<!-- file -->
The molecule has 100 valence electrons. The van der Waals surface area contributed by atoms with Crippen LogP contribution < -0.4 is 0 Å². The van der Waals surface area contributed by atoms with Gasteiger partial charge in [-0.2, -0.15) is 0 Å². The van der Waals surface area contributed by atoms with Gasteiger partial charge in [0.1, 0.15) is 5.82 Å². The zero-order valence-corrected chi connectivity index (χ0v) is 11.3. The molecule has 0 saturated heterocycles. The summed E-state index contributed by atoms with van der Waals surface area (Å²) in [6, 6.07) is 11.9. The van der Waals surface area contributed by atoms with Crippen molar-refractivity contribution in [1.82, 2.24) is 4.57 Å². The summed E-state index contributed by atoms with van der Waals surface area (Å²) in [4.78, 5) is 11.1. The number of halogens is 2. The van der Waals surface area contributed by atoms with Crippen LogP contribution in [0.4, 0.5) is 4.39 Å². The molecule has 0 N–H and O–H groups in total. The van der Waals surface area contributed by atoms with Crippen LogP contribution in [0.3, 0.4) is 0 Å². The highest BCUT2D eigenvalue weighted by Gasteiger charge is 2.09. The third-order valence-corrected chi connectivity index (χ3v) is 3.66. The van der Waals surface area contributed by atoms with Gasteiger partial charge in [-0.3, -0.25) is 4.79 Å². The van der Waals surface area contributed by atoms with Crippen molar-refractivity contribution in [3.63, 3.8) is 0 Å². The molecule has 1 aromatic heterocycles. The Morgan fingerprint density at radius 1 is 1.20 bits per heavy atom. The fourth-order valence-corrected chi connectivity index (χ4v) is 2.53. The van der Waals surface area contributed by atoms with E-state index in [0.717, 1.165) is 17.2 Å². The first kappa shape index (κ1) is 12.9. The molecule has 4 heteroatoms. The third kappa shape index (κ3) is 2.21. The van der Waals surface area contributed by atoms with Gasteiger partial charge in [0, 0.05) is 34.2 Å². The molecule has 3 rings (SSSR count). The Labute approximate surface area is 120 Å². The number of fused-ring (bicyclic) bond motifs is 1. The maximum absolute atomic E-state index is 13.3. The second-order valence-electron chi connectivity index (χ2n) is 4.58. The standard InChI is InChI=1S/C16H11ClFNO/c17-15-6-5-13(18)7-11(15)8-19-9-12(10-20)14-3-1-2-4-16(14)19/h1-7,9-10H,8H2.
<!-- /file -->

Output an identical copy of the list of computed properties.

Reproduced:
The molecule has 100 valence electrons. The van der Waals surface area contributed by atoms with Crippen LogP contribution < -0.4 is 0 Å². The van der Waals surface area contributed by atoms with Gasteiger partial charge in [-0.2, -0.15) is 0 Å². The van der Waals surface area contributed by atoms with Gasteiger partial charge in [0.1, 0.15) is 5.82 Å². The zero-order valence-corrected chi connectivity index (χ0v) is 11.3. The molecule has 0 saturated heterocycles. The summed E-state index contributed by atoms with van der Waals surface area (Å²) in [6, 6.07) is 11.9. The van der Waals surface area contributed by atoms with Crippen molar-refractivity contribution in [1.82, 2.24) is 4.57 Å². The summed E-state index contributed by atoms with van der Waals surface area (Å²) in [4.78, 5) is 11.1. The number of halogens is 2. The van der Waals surface area contributed by atoms with Crippen LogP contribution in [0.4, 0.5) is 4.39 Å². The molecule has 0 N–H and O–H groups in total. The van der Waals surface area contributed by atoms with Crippen LogP contribution in [0.3, 0.4) is 0 Å². The highest BCUT2D eigenvalue weighted by Gasteiger charge is 2.09. The third-order valence-corrected chi connectivity index (χ3v) is 3.66. The van der Waals surface area contributed by atoms with Gasteiger partial charge in [-0.3, -0.25) is 4.79 Å². The van der Waals surface area contributed by atoms with Crippen molar-refractivity contribution in [3.63, 3.8) is 0 Å². The molecule has 1 aromatic heterocycles. The Morgan fingerprint density at radius 1 is 1.20 bits per heavy atom. The fourth-order valence-corrected chi connectivity index (χ4v) is 2.53. The van der Waals surface area contributed by atoms with E-state index in [0.717, 1.165) is 17.2 Å². The first kappa shape index (κ1) is 12.9. The molecule has 4 heteroatoms. The third kappa shape index (κ3) is 2.21. The van der Waals surface area contributed by atoms with Gasteiger partial charge in [0, 0.05) is 34.2 Å². The molecule has 3 rings (SSSR count). The Labute approximate surface area is 120 Å². The number of fused-ring (bicyclic) bond motifs is 1. The maximum absolute atomic E-state index is 13.3. The second-order valence-electron chi connectivity index (χ2n) is 4.58. The standard InChI is InChI=1S/C16H11ClFNO/c17-15-6-5-13(18)7-11(15)8-19-9-12(10-20)14-3-1-2-4-16(14)19/h1-7,9-10H,8H2.